The menstrual cup market is growing more robust by the day, so we've handpicked a few of our favorites based on manufacturing practices, reputation, inclusivity, and the options made available to the women wearing them. I’ve also personally used all three of these brands and include my experiences below. 

1. Sustain Natural Period Cup 

Sustain Naturals Menstrual Cup
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The Sustain Natural Period Cup ($39) is one of the most innovative options on the market. It’s made of soft, flexible, biocompatible, medical grade silicone, holds up to three tampons worth of blood, and is available in two sizes to accommodate a light/normal and heavy flow, the latter of which is recommended for women who have given birth vaginally.  

It also comes with a carrying case that doubles as a cleaning device. In fact, it’s the “only cup in the US market with a microwave-safe case used to carry, clean and disinfect the cup,” making this a great option for women on the go.  

I had the opportunity to try this menstrual cup and it is by far one of my favorites. The cup has the softest, most flexible, and, for me, the most comfortable material I’ve had the pleasure of using. It was very easy to insert and remove, and I never experienced any major leaks.  

2. Peachlife Menstrual Cup 

Peachlife Menstrual Cup

In addition to being sustainable and manufactured from FDA-approved medical-grade silicone, we like the Peachlife Menstrual Cup ($21.99) because it offers women a variety of firmness options, something we haven’t seen widely available from competitors.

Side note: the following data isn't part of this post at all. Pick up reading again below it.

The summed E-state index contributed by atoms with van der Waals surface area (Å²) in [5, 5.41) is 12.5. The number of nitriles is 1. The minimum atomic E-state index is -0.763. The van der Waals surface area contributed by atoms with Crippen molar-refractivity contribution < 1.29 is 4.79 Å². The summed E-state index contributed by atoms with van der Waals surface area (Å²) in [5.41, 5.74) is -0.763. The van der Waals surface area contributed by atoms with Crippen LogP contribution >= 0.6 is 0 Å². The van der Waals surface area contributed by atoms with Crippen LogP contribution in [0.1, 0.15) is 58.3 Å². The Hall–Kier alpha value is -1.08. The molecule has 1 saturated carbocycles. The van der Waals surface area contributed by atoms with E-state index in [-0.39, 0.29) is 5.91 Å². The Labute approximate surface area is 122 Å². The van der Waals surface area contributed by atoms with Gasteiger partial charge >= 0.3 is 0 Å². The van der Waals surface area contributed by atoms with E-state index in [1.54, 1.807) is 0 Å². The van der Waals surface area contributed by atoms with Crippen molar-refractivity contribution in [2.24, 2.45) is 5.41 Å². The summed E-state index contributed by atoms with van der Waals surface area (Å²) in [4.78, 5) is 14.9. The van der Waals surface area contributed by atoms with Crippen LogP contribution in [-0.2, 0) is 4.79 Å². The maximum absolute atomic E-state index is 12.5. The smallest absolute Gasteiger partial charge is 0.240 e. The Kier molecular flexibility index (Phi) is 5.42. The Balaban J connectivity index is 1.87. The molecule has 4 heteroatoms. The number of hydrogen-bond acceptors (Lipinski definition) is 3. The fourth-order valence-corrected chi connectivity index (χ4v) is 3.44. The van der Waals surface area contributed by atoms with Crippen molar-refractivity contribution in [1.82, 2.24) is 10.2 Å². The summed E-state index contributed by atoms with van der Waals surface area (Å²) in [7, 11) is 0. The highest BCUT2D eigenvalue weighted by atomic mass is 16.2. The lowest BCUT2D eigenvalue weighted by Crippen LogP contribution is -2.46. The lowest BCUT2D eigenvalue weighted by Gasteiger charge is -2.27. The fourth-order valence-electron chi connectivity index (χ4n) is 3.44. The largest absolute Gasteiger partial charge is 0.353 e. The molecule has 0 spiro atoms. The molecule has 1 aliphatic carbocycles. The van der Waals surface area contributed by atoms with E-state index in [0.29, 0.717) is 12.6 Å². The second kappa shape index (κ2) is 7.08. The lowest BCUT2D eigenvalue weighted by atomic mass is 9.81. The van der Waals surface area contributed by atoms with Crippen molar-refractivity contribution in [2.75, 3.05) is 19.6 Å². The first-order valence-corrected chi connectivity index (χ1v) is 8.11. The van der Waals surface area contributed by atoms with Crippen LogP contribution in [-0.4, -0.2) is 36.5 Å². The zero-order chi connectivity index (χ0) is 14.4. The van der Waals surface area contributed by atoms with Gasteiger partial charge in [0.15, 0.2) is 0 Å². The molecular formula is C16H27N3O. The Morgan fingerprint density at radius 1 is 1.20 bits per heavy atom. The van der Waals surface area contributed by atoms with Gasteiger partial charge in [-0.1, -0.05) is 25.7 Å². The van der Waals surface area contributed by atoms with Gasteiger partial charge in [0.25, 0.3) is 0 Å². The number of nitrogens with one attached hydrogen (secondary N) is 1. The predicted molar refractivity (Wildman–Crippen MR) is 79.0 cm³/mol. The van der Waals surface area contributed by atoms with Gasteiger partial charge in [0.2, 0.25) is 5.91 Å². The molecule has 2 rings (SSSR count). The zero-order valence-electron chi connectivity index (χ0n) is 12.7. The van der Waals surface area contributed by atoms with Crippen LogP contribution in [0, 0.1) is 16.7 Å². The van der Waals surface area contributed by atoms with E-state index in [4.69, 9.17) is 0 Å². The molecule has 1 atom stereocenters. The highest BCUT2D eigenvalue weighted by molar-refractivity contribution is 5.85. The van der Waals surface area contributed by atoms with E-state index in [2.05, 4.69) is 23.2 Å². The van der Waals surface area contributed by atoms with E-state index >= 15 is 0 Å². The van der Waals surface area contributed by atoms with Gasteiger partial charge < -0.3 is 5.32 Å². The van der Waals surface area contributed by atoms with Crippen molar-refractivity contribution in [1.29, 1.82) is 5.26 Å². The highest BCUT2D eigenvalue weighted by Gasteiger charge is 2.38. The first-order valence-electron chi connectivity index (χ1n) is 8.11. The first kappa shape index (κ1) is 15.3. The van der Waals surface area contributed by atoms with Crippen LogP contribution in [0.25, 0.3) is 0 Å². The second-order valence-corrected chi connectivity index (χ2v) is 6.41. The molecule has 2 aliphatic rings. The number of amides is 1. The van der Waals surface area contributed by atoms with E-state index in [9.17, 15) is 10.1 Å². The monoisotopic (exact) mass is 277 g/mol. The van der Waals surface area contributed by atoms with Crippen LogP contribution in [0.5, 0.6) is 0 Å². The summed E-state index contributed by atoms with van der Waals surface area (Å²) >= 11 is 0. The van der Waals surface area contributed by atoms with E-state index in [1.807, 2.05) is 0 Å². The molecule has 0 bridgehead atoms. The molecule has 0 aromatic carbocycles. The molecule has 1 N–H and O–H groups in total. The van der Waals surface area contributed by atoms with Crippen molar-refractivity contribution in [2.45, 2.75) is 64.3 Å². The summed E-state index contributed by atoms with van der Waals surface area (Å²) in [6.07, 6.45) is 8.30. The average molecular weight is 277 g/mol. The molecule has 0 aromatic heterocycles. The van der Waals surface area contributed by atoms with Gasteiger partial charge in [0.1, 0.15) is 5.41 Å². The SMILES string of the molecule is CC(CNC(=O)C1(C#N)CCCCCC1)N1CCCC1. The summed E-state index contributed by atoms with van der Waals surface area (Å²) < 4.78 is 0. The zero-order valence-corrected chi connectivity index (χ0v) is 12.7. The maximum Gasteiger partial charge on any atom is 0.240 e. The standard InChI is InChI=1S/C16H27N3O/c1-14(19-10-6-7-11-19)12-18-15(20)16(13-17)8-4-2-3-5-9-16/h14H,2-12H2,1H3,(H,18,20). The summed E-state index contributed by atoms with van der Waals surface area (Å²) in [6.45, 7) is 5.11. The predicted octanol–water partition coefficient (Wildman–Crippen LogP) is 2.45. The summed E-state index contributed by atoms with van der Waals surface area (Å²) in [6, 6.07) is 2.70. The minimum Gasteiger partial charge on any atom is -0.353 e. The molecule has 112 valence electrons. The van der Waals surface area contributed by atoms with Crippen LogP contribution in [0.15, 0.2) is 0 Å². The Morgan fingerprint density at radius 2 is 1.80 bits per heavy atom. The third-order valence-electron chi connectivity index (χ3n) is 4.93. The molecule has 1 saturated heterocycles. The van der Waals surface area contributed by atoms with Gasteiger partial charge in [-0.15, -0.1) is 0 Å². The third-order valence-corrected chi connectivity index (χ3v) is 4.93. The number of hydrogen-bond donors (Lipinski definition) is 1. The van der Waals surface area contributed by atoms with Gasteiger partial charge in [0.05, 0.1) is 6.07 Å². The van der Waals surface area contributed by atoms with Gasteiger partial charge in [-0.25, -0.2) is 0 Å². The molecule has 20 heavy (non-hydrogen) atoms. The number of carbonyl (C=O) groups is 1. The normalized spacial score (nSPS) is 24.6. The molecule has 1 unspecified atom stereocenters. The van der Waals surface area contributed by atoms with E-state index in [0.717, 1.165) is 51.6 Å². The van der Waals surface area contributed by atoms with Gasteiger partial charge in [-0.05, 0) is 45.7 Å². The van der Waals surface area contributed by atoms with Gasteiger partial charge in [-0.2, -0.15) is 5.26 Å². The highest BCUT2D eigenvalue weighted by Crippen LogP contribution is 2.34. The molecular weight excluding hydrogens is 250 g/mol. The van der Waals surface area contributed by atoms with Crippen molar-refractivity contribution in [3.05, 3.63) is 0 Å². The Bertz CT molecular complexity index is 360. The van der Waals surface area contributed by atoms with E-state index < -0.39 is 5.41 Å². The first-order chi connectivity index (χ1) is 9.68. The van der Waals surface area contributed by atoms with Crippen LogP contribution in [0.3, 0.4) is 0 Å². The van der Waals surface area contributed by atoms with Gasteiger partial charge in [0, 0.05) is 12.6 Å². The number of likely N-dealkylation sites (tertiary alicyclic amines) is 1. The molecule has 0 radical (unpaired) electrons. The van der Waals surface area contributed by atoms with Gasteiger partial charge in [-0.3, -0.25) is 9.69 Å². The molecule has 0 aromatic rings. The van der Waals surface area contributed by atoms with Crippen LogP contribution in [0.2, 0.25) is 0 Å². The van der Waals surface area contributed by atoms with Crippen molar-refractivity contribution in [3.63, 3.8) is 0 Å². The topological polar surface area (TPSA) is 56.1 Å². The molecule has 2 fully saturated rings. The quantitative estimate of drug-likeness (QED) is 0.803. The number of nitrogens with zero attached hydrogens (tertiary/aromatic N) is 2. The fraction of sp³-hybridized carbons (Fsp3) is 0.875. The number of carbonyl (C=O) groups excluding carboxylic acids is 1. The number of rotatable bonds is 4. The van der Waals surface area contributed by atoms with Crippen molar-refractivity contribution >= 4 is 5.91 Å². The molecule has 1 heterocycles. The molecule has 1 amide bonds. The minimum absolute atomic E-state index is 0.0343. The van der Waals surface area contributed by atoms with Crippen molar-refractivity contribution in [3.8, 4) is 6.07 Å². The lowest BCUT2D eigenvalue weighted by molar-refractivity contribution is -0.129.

Peachlife has a medium soft cup, a medium firm cup, and a medium extra firm cup. Each design comes with a ring stem for easy removal and can be worn for up to 12 hours.  

I tried the medium soft cup. My experience was that it is very comfortable and pliable, which I enjoy for stress-free insertion. The ring stem is convenient for removal but doesn’t allow for adjustment like other cups do. 

If you have a lower-sitting cervix (like me), then you rely on being able to trim the stems that are attached to the menstrual cups. However, if this isn’t an issue, then I think you’ll really enjoy the Peachlife brand. 

3. The DivaCup 

The DivaCup Menstrual Cup

One of the most widely recognized and trusted brands on the market, The DivaCup ($34.99) has a reputation for helping women kick tampons to the curb while making their cycles a little more tolerable.

It comes in three different sizes--one for young girls and teens who are first experiencing menstruation, one for women between the ages of 19 and 30 and have not given birth, and one for women who are either over 30 or who have given birth vaginally or via cesarean. 

The DivaCup promotes 12-hour leak-free protection and is made from 100 percent healthcare-grade silicone, making it latex, BPA, plastic, dye, and chemical free.  

My experience with the cup (post-childbirth size) was good, but I think it would best serve women who prefer a firmer cup. I encountered some leakage on heavier days, so did occasionally wear a panty liner to compensate. I really liked the cloth storage bag it came with because it allowed me to air dry my cup after cleaning. 

Related on Organic Authority 
How to Balance Vaginal Flora With Probiotics 
I Tried Rael’s Organic Cotton Tampons and My Sensitive Vagina Approved
9 Natural Menstrual Cramp Remedies That Will Totally Change Your Life...Period!